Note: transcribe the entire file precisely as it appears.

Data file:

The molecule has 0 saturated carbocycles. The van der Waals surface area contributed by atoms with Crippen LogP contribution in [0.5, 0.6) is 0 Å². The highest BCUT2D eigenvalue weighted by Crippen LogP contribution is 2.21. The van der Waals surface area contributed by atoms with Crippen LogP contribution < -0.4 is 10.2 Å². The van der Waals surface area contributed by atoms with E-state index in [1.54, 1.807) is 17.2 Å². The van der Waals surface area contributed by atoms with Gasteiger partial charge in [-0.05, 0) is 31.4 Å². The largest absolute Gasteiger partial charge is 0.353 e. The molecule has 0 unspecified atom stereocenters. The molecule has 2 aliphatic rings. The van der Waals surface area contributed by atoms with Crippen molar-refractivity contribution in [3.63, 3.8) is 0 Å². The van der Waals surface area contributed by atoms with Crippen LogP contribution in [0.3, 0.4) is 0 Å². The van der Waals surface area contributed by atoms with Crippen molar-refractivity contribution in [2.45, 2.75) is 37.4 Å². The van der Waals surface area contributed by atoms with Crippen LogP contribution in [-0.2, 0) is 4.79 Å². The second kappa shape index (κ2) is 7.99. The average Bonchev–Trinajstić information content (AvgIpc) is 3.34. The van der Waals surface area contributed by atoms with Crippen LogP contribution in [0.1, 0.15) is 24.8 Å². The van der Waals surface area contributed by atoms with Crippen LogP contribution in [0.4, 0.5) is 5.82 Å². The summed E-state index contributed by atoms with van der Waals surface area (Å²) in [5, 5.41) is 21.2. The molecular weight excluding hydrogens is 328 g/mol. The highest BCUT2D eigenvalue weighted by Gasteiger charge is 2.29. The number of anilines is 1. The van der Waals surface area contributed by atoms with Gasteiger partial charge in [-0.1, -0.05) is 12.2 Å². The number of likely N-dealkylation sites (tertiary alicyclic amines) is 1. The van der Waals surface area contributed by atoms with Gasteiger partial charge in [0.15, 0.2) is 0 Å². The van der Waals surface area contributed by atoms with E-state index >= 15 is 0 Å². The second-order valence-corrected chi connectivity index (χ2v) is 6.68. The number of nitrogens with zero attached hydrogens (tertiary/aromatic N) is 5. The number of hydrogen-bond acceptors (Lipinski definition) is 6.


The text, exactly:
The molecule has 0 saturated carbocycles. The van der Waals surface area contributed by atoms with Crippen LogP contribution in [0.5, 0.6) is 0 Å². The highest BCUT2D eigenvalue weighted by Crippen LogP contribution is 2.21. The van der Waals surface area contributed by atoms with Crippen LogP contribution < -0.4 is 10.2 Å². The van der Waals surface area contributed by atoms with E-state index in [1.54, 1.807) is 17.2 Å². The van der Waals surface area contributed by atoms with Gasteiger partial charge in [-0.05, 0) is 31.4 Å². The largest absolute Gasteiger partial charge is 0.353 e. The molecule has 0 unspecified atom stereocenters. The molecule has 2 aliphatic rings. The van der Waals surface area contributed by atoms with Crippen molar-refractivity contribution in [3.63, 3.8) is 0 Å². The van der Waals surface area contributed by atoms with Crippen LogP contribution in [0.3, 0.4) is 0 Å². The van der Waals surface area contributed by atoms with Crippen molar-refractivity contribution in [2.45, 2.75) is 37.4 Å². The van der Waals surface area contributed by atoms with Crippen LogP contribution in [-0.2, 0) is 4.79 Å². The second kappa shape index (κ2) is 7.99. The average Bonchev–Trinajstić information content (AvgIpc) is 3.34. The van der Waals surface area contributed by atoms with Crippen LogP contribution in [0.1, 0.15) is 24.8 Å². The van der Waals surface area contributed by atoms with Crippen LogP contribution in [0.4, 0.5) is 5.82 Å². The summed E-state index contributed by atoms with van der Waals surface area (Å²) in [5, 5.41) is 21.2. The molecular weight excluding hydrogens is 328 g/mol. The highest BCUT2D eigenvalue weighted by Gasteiger charge is 2.29. The number of anilines is 1. The van der Waals surface area contributed by atoms with Gasteiger partial charge in [-0.1, -0.05) is 12.2 Å². The number of likely N-dealkylation sites (tertiary alicyclic amines) is 1. The van der Waals surface area contributed by atoms with Gasteiger partial charge in [0.15, 0.2) is 0 Å². The van der Waals surface area contributed by atoms with E-state index >= 15 is 0 Å². The second-order valence-corrected chi connectivity index (χ2v) is 6.68. The number of nitrogens with zero attached hydrogens (tertiary/aromatic N) is 5. The number of hydrogen-bond acceptors (Lipinski definition) is 6.